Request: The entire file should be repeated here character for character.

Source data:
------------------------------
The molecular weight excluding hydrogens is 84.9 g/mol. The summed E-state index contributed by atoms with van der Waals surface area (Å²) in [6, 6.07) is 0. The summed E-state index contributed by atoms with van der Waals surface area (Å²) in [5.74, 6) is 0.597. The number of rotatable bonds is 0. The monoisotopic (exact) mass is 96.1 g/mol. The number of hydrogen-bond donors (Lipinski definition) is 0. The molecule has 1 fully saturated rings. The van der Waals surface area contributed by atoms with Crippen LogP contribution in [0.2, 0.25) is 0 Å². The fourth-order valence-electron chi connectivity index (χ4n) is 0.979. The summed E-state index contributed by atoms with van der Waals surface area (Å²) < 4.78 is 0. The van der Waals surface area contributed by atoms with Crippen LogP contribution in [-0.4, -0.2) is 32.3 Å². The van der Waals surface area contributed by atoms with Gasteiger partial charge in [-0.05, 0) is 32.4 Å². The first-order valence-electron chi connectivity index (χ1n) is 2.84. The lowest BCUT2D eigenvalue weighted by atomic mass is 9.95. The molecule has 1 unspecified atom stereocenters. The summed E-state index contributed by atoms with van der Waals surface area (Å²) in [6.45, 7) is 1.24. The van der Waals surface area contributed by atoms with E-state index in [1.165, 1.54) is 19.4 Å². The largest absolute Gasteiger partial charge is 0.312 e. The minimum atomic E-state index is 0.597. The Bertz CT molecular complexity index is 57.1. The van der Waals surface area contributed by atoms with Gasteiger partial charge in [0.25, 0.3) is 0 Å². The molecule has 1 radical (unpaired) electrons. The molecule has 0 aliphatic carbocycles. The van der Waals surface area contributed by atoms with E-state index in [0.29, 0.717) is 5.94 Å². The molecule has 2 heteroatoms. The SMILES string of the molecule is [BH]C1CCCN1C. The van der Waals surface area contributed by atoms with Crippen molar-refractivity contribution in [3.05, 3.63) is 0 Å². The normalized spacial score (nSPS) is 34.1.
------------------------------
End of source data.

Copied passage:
The molecular weight excluding hydrogens is 84.9 g/mol. The summed E-state index contributed by atoms with van der Waals surface area (Å²) in [6, 6.07) is 0. The summed E-state index contributed by atoms with van der Waals surface area (Å²) in [5.74, 6) is 0.597. The number of rotatable bonds is 0. The monoisotopic (exact) mass is 96.1 g/mol. The number of hydrogen-bond donors (Lipinski definition) is 0. The molecule has 1 fully saturated rings. The van der Waals surface area contributed by atoms with Crippen LogP contribution in [0.2, 0.25) is 0 Å². The fourth-order valence-electron chi connectivity index (χ4n) is 0.979. The summed E-state index contributed by atoms with van der Waals surface area (Å²) < 4.78 is 0. The van der Waals surface area contributed by atoms with Crippen LogP contribution in [-0.4, -0.2) is 32.3 Å². The van der Waals surface area contributed by atoms with Gasteiger partial charge in [-0.05, 0) is 32.4 Å². The first-order valence-electron chi connectivity index (χ1n) is 2.84. The lowest BCUT2D eigenvalue weighted by atomic mass is 9.95. The molecule has 1 unspecified atom stereocenters. The summed E-state index contributed by atoms with van der Waals surface area (Å²) in [6.45, 7) is 1.24. The van der Waals surface area contributed by atoms with E-state index in [1.165, 1.54) is 19.4 Å². The largest absolute Gasteiger partial charge is 0.312 e. The minimum atomic E-state index is 0.597. The Bertz CT molecular complexity index is 57.1. The van der Waals surface area contributed by atoms with Gasteiger partial charge in [0.25, 0.3) is 0 Å². The molecule has 1 radical (unpaired) electrons. The molecule has 0 aliphatic carbocycles. The van der Waals surface area contributed by atoms with E-state index in [0.29, 0.717) is 5.94 Å². The molecule has 2 heteroatoms. The SMILES string of the molecule is [BH]C1CCCN1C. The van der Waals surface area contributed by atoms with Crippen molar-refractivity contribution in [3.05, 3.63) is 0 Å². The normalized spacial score (nSPS) is 34.1.